EDITORIAL | Did Japan do enough to save a citizen who died in a Chinese prison?

In February, a 70-year-old Japanese man serving a prison sentence in China died of illness in a Beijing hospital.

The deceased was detained in Beijing in 2015 and sentenced to 12 years in prison for espionage, but crucial details were never released. He died in China never knowing what he had done to deserve such punishment.

Without even disclosing the charges against him, the Chinese government deprived the man of his liberty, and ultimately his life – a sickening violation of human rights supposedly committed in the name of justice.

The deceased worked for an airline before becoming a consultant, often traveling to China for work. The circumstances and reasons for his detention are still unknown.

Since his case was tried behind closed doors, it is unclear whether he had access to a lawyer. Such a legal procedure would be unthinkable in a democratic country.

The Japanese government must ask the Chinese authorities to release the details and reasons for the charge and imprisonment.

In December 2021, it emerged that another Japanese man, this time in his 50s, had been detained in Shanghai. He too is suspected by the Chinese authorities of being involved in espionage.

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A security guard gestures near the site of an explosion outside the US Embassy in Beijing in another alleged 2018 China spy case. REUTERS/Damir Sagolj

The enactment of a counterintelligence law by the Xi Jinping administration in 2014 led to a series of detentions of foreign nationals, 16 of whom are Japanese. Of these, nine were sentenced to 3 to 15 years in prison, but the Chinese government has not explained what exactly was illegal in each case.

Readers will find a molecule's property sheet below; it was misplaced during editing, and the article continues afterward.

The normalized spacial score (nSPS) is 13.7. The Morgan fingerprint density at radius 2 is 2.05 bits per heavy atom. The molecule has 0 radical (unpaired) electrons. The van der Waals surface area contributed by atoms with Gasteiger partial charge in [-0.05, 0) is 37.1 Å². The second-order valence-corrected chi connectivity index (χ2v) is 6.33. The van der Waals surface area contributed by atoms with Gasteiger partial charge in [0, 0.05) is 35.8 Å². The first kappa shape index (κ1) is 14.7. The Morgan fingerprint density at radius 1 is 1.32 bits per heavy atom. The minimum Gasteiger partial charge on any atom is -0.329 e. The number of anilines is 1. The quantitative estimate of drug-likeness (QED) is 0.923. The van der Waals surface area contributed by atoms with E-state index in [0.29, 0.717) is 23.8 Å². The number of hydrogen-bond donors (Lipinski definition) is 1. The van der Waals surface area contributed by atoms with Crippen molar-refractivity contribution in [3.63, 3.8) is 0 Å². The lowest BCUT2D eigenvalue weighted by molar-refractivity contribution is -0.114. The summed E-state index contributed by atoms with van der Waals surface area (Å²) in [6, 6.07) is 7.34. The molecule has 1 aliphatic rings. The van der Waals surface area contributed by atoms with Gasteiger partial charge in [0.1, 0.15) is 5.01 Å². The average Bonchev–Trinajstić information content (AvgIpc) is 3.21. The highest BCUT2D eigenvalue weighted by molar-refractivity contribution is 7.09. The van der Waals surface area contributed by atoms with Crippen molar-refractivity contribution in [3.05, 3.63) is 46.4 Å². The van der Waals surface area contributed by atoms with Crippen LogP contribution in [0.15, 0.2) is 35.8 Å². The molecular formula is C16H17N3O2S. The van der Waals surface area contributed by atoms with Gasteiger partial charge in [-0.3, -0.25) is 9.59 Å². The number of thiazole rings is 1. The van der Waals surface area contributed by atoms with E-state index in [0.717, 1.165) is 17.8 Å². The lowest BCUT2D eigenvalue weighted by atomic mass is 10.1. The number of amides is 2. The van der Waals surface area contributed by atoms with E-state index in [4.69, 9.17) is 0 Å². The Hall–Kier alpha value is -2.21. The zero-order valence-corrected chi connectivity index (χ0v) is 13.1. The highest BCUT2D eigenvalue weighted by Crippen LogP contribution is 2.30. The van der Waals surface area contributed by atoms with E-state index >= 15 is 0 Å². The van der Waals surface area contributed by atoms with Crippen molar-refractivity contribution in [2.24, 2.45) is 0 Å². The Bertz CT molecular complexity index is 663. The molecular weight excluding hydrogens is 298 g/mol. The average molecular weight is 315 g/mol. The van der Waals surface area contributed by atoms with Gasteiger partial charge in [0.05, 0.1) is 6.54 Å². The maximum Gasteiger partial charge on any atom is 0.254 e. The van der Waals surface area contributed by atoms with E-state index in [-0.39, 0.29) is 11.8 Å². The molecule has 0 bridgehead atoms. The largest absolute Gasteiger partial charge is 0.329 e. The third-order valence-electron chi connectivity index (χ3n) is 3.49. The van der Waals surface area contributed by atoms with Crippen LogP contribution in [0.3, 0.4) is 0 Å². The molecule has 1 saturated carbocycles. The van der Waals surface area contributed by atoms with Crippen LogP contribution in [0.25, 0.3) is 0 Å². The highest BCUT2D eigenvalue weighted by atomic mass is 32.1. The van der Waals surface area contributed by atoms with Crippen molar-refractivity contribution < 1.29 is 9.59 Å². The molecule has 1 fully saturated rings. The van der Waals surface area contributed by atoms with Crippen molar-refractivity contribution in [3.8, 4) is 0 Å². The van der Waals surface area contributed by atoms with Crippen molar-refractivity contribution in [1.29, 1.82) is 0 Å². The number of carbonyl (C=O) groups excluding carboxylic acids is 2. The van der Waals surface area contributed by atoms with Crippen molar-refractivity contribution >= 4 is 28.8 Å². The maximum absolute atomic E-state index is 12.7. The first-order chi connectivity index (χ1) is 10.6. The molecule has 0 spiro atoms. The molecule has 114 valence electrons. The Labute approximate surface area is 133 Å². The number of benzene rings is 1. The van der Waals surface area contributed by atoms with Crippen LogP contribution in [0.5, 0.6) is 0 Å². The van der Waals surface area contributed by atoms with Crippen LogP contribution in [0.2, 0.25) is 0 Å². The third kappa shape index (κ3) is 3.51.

China must clarify the details of the deceased’s detention and the grounds for his conviction.

When Huawei Technologies chief financial officer Meng Wanzhou was arrested in Canada in 2018, China’s foreign ministry – in a perfect picture of hypocrisy – criticized Canadian authorities for detaining her without giving a reason and accused of violating her human rights.

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Questions also remain about how seriously the Japanese government made attempts to save the deceased and whether the Japanese diplomatic mission responsible for protecting Japanese nationals should be tougher in demanding the truth from China.

On February 17, Chief Cabinet Secretary Hirokazu Matsuno said, “We had urged China to let him return to Japan as soon as possible for humanitarian reasons. It’s really unfortunate that this happened, and we protested to the Chinese authorities.

The Japanese Consulate General in Shanghai is calling for the early release of the Japanese detainee, who is in his fifties.

Japanese citizens will not understand or tolerate the government’s silence on this issue. The details of the man’s death and the reasons for his detention must be known. Japan must put pressure on the Chinese government and make the progress of its negotiations public.

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(Read the editorial in Japanese on this link.)

Author: editorial board, The Sankei Shimbun

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